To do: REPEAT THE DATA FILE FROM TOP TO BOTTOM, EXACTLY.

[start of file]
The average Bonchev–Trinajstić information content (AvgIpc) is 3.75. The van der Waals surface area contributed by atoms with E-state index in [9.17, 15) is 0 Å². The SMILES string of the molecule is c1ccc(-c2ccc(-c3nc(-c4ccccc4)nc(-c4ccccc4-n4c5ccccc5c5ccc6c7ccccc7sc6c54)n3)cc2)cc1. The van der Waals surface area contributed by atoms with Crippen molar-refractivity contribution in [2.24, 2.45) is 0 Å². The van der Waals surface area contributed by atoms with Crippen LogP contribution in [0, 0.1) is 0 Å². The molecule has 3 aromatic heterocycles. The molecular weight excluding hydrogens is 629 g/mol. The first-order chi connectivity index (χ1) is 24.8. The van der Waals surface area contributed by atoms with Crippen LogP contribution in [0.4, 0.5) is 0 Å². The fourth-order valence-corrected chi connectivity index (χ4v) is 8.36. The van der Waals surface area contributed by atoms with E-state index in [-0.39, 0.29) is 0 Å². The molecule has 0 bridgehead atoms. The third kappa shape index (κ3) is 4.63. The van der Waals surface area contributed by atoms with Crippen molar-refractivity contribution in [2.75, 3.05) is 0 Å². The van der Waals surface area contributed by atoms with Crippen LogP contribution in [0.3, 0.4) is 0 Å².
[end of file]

The average Bonchev–Trinajstić information content (AvgIpc) is 3.75. The van der Waals surface area contributed by atoms with E-state index in [9.17, 15) is 0 Å². The SMILES string of the molecule is c1ccc(-c2ccc(-c3nc(-c4ccccc4)nc(-c4ccccc4-n4c5ccccc5c5ccc6c7ccccc7sc6c54)n3)cc2)cc1. The van der Waals surface area contributed by atoms with Crippen molar-refractivity contribution in [2.24, 2.45) is 0 Å². The van der Waals surface area contributed by atoms with Crippen LogP contribution in [0, 0.1) is 0 Å². The molecule has 3 aromatic heterocycles. The molecular weight excluding hydrogens is 629 g/mol. The first-order chi connectivity index (χ1) is 24.8. The van der Waals surface area contributed by atoms with Crippen LogP contribution in [0.4, 0.5) is 0 Å². The fourth-order valence-corrected chi connectivity index (χ4v) is 8.36. The van der Waals surface area contributed by atoms with E-state index in [-0.39, 0.29) is 0 Å². The molecule has 0 bridgehead atoms. The third kappa shape index (κ3) is 4.63. The van der Waals surface area contributed by atoms with Crippen molar-refractivity contribution in [2.75, 3.05) is 0 Å². The van der Waals surface area contributed by atoms with Crippen LogP contribution in [0.3, 0.4) is 0 Å².